What Equipment Do I Need To Shoot The Milky Way?

There are a bunch of things that go into shooting the Milky Way from the location, to the weather, the time of year, the equipment, and just plain luck. What equipment do you need to shoot the Milky Way? Honestly, just about any modern DSLR will work really darn well. Being able to capture images at 3200 ISO is a minimum for me and is easily achieved with today's DSLRs The second piece of equipment you want to have is a lens that has an aperture of f/2.8 or faster and 35mm (or on a crop camera  24mm) or wider. Some photographers swear by wide zoom lenses but I really enjoy primes for most of my work. I'll add why in a moment. Lastly, having a great tripod is the last piece of the puzzle you will need. You want a sturdy tripod that you can depend on. Some people may look at the price of some mid level tripods with an uneasy eye, but it's worth the investment.

The equipment I use isn't the most top of the line. It's very reasonably priced and is actually better than more expensive cameras and glass. Crazy, right!? I'm personally a Canon guy. My current setup is a Canon 6D. I own a 5D Mark III but the high ISO capabilities are not as good as the 6D. I've taken this camera everywhere and have been absolutely terrible to it, and it just keeps plugging away. It's a great piece of kit and performs flawlessly for night time shooting. If you are looking at purchasing a capable camera that won't break the bank, you can't go wrong with a Canon 6D.

Glass... oh, the glorious red rings of Canon lenses. I stick with Canon because of their glass. It's the most important part of a camera system for me. I think it's top notch while providing very consistent and sharp results. My kit is filled with Canon red rings from 8mm all the way to 400mm, but I don't use Canon glass for astrophotography if I can help it. Wanna know why? Because it isn't the best option. Period. I use Canon’s top end glass and love the performance of the lenses for most of my imaging needs, but for astrophotography it just is a poor performer. The reason why: coma. Coma is when pin points of light ( like from stars ) flare or look elongated usually looking like bird wings in the corner of the image. This issue is prominent in some of the most expensive glass, ironically, and even though I love my Canon primes including the 24L II, it just isn’t the best for this type of photography.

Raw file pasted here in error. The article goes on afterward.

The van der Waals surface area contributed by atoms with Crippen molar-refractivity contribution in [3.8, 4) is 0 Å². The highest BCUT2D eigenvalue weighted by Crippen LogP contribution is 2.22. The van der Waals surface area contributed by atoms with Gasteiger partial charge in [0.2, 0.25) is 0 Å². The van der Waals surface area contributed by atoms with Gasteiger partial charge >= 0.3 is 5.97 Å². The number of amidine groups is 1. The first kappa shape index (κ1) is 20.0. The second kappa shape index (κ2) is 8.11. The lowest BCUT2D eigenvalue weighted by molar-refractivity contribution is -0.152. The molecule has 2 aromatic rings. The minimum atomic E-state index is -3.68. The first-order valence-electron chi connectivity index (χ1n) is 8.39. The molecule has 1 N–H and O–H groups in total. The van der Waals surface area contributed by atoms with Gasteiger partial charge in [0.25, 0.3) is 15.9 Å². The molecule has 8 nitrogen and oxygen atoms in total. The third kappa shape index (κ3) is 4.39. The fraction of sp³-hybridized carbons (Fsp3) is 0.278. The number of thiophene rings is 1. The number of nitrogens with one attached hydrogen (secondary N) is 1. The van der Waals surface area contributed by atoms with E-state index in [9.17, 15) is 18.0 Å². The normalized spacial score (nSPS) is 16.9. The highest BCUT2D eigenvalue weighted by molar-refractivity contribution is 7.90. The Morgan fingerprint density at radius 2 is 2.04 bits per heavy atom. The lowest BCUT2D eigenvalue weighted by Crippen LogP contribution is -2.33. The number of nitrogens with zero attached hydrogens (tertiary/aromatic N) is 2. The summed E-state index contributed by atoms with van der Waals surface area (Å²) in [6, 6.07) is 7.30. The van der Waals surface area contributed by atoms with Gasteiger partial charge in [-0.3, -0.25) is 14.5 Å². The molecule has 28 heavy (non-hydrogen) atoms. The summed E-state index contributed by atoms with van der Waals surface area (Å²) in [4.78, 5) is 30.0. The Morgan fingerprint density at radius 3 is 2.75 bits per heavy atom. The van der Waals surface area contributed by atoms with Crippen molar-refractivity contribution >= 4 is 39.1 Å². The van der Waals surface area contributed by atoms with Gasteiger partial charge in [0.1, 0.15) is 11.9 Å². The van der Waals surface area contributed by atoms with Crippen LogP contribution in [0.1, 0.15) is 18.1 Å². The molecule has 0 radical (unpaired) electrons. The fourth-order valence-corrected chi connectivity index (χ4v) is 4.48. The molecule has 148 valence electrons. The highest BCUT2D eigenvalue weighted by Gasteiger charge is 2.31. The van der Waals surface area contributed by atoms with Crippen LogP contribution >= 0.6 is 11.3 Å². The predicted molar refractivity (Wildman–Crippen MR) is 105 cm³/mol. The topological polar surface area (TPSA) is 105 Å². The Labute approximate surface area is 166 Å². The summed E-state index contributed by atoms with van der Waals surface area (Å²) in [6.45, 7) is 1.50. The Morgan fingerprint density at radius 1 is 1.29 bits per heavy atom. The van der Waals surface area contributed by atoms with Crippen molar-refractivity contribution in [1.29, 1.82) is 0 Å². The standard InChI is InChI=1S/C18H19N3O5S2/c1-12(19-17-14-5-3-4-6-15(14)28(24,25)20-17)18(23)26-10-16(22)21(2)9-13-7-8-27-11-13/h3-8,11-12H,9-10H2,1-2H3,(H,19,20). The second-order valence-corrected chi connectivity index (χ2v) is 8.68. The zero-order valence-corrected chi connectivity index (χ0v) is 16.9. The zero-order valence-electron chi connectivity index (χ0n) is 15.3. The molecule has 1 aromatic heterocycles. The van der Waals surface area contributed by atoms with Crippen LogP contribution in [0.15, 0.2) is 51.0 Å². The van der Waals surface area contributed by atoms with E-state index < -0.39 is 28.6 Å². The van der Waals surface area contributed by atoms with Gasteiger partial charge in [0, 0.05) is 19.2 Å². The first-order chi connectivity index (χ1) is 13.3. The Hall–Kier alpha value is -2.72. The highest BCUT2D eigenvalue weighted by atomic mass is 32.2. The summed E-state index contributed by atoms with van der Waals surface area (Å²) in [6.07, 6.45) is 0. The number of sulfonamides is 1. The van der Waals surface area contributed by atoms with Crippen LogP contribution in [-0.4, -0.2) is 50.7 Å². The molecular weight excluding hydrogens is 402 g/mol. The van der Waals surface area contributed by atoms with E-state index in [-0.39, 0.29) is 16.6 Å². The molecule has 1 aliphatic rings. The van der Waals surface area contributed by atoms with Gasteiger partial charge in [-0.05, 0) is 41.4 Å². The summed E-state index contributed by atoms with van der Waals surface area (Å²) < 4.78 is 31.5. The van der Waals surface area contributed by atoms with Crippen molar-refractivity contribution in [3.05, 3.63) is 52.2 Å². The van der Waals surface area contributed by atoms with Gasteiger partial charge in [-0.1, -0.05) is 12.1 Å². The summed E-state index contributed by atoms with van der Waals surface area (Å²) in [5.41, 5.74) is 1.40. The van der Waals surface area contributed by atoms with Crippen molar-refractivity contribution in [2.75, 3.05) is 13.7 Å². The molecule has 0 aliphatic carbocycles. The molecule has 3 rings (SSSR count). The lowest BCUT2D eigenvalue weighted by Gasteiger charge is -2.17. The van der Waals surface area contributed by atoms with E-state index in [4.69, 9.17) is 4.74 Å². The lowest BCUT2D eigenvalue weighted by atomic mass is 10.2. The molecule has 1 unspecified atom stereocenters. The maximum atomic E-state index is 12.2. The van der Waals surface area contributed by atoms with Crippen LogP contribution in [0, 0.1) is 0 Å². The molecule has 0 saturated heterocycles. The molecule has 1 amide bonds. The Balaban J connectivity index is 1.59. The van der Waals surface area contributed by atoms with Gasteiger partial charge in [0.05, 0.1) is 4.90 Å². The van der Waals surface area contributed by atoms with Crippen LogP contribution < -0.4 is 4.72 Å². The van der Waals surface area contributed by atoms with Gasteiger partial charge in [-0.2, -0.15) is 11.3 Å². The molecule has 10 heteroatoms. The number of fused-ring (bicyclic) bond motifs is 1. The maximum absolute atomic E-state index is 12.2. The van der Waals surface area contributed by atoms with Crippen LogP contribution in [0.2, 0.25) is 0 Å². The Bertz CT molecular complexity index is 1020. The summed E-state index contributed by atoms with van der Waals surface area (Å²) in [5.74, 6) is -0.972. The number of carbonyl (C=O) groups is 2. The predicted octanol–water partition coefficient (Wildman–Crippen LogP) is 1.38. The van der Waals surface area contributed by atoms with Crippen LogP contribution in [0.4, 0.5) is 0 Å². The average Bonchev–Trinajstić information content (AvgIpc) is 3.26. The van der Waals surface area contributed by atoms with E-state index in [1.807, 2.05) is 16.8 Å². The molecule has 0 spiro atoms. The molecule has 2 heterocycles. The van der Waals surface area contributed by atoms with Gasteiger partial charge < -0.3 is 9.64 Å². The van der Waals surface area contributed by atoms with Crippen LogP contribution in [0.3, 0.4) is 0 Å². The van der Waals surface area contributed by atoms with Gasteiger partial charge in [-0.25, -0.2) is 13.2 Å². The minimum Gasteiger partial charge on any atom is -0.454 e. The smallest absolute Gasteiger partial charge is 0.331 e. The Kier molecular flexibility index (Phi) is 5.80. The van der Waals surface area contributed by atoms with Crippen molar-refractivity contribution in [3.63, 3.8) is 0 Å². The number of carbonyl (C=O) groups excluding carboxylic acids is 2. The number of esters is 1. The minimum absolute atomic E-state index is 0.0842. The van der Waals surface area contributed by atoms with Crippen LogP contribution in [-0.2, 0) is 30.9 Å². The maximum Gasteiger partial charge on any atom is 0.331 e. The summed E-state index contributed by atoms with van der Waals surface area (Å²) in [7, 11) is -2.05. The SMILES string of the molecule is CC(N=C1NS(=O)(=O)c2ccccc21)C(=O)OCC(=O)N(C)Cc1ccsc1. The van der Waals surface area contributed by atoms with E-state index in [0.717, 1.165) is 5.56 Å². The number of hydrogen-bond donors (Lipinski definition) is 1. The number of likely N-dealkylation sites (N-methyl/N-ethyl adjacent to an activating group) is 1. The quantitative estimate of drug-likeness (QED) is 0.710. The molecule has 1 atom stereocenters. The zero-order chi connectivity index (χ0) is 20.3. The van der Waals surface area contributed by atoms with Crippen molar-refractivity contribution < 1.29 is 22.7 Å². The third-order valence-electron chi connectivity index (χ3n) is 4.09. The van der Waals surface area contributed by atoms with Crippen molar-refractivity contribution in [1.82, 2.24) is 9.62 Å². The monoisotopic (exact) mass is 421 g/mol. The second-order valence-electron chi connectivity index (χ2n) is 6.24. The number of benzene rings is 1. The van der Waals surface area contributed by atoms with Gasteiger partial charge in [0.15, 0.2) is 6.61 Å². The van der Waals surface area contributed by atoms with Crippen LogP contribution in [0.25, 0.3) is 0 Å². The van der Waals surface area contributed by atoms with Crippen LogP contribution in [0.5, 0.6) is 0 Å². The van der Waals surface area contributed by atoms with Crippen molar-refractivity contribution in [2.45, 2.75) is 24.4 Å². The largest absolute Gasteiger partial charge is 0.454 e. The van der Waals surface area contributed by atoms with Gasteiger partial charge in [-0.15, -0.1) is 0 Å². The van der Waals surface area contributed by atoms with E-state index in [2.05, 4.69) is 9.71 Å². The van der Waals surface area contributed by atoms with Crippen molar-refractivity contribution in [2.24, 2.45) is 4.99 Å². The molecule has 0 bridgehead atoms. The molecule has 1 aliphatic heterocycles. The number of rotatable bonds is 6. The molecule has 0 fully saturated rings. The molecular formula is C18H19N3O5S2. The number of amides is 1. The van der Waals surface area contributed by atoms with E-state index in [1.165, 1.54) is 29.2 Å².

Rokinon to the rescue!!! In the USA, Rokinon is the leading company offering Samyang Optics under the Rokinon brand and they are achieving great success creating incredibly sharp optics with very well built lenses at amazing prices. Specifically, I use the Rokinon 14mm f/2.8, Rokinon 24mm f/1.4, and Rokinon 35mm f/1.4 for Milky Way and night photography. These lenses have very little coma wide open and are usually a third of the price or even less of their respective Canon L lens counterparts. They also have a faster aperture than the wide angle zooms and cost less. That’s a ton of value for not a ton of money. Did I mention that these Rokinon lenses are fantastically sharp! I exclusively use Rokinon for my astrophotography and couldn’t be happier. Give them a look, you won’t be disappointed.

Lastly, what tripod do I use? Well, there is a small British company that is making a name for itself by going above and beyond in their customer support and creating top of the line equipment without the crazy expensive pricing of some other brands, and they have a cool name. 3 Legged Thing! I use the Dave ( all 3 Legged Thing tripods are named after famous musicians ) and it’s been beat up but still works like the day I got it. Oh, and it’s actually pretty light for being aluminum. They make carbon fiber tripods which are incredibly strong but I opted for aluminum because the weight savings wasn’t much different and I tend to drop/ step on/ trip over everything I own. If aluminum should dent, it still works. Carbon fiber while strong is more rigid and will just break rather than dent. For my adventuring with only one tripod, that matters way more than weight.

What about timers and star trackers and the newest cameras and more expensive lenses and crazy tripods with really expensive … blah blah blahhh? Honestly, they are probably great. They might give you better ISO performance or a sharper image or a more stable mounting for long exposures… but I know my gear works. It's a bit cheaper than the most expensive stuff, and if the worse happens, it’s even more replaceable. The best equipment doesn’t yield the best results, it’s the person behind the lens making the decisions that will create the best outcome and image. Don’t get caught up on buying gear ( which can be fun ) and forgetting that knowledge, education, and PRACTICE  goes further than anything you can buy. Speaking of education and practice, check out my upcoming 2016 workshops HERE.

This is the start of an astrophotography series that I’m creating about what, how, when, where, and why I shoot what I do. If you have any questions, post a comment and I’ll try to answer it. I’ll be doing an astrophotography specific blog post every other week so sign up below to get the latest information and education. Thanks for reading!